Earlier I had listened to DJ Billy-E's Beats 4 My Van, as rudimentary as this song is, it does a great job of evaluating a headphone's bass characteristics, resonance/decay etc. I'll have to say that the bass was at least if not more powerful sounding in this song as it is using my Sennheisers, indicating to me that the UERMs are not bass light by any means. This song sounded very boomy, club subwoofer like, which is what I anticipate the audio engineer's intention was. I quickly transitioned into Ludovico Einaudi's Le Onde still with EQ disabled and instantly the UERMs shifted into a nice crisp piano sound, with absolutely 0 change in settings from me.
Something that has stood out to me in particular with these IEMs is their ability to replicate a piano's sound, dynamics and dimensionality. As a pianist myself, I spend a lot of time playing different pianos, and while I realize all pianos sound different depending on their type and size, I have grown quite familiar with what a piano should and shouldn't sound like in a recording. No matter how hard I try, pianos never seem to sound right from my triple.fi 10s, grados, UE-900s. The universal UEs have this slight bass compression, which makes the upper register of a piano sound like it's coming from a speaker, very flat and 2D. The grados on the other hand can never seem to capture the lower register. The individual notes sound fine in and of themselves, but on a piano you never just hear one note, the harmonics should ring through the entire instrument. So far the UERMs capture both the upper and lower registers of the piano more completely and realistically than anything else I've listened to.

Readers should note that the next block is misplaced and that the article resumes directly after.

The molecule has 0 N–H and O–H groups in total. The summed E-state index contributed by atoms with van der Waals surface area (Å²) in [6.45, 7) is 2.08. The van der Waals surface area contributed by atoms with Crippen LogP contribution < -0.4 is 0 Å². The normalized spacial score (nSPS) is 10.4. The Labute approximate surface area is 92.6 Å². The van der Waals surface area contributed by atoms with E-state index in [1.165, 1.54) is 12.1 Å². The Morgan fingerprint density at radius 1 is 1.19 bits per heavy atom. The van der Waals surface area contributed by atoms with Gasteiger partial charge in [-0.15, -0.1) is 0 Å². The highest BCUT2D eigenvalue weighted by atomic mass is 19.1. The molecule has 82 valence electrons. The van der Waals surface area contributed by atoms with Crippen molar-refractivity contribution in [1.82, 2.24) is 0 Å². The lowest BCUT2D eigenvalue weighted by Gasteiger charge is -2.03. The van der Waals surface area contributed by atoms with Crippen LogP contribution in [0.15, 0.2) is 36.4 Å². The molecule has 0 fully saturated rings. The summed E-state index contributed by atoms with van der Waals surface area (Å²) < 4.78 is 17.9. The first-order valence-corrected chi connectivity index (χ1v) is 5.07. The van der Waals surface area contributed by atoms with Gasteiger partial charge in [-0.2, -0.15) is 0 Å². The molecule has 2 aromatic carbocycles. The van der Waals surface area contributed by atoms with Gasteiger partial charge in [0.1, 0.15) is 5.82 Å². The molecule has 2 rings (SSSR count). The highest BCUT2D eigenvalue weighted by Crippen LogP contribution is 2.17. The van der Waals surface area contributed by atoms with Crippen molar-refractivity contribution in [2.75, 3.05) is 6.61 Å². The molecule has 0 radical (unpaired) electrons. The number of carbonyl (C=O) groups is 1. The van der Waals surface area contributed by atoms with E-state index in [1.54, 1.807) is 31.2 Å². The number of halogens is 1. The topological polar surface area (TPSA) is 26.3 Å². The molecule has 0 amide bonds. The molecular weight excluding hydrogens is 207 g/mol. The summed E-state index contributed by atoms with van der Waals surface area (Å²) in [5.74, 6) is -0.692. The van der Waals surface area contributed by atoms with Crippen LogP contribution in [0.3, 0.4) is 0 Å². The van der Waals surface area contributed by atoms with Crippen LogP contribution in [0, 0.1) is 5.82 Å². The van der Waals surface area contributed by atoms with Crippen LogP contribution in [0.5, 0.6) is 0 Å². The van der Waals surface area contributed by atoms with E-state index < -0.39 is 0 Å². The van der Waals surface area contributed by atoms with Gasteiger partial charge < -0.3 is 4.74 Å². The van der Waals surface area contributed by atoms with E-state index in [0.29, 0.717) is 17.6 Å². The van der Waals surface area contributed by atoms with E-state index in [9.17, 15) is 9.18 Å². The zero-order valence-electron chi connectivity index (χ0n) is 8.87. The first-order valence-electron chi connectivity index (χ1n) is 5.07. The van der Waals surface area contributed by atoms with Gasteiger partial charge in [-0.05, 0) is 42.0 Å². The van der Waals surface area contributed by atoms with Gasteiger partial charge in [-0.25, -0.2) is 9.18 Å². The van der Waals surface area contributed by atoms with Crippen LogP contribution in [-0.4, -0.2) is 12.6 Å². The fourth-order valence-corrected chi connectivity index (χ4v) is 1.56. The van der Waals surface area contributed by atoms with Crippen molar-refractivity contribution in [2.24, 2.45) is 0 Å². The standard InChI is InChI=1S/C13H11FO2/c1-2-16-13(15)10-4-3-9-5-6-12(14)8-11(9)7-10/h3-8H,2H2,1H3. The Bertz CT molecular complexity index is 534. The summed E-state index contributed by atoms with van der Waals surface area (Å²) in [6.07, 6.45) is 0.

I'll continue switching around source equipment and listening for any glaring flaws but so far I have yet to find any. All of the things I mentioned above seem to add up to create something greater than the sum of the parts, in that they all combine to give an added layer of realism I don't think I've ever heard before.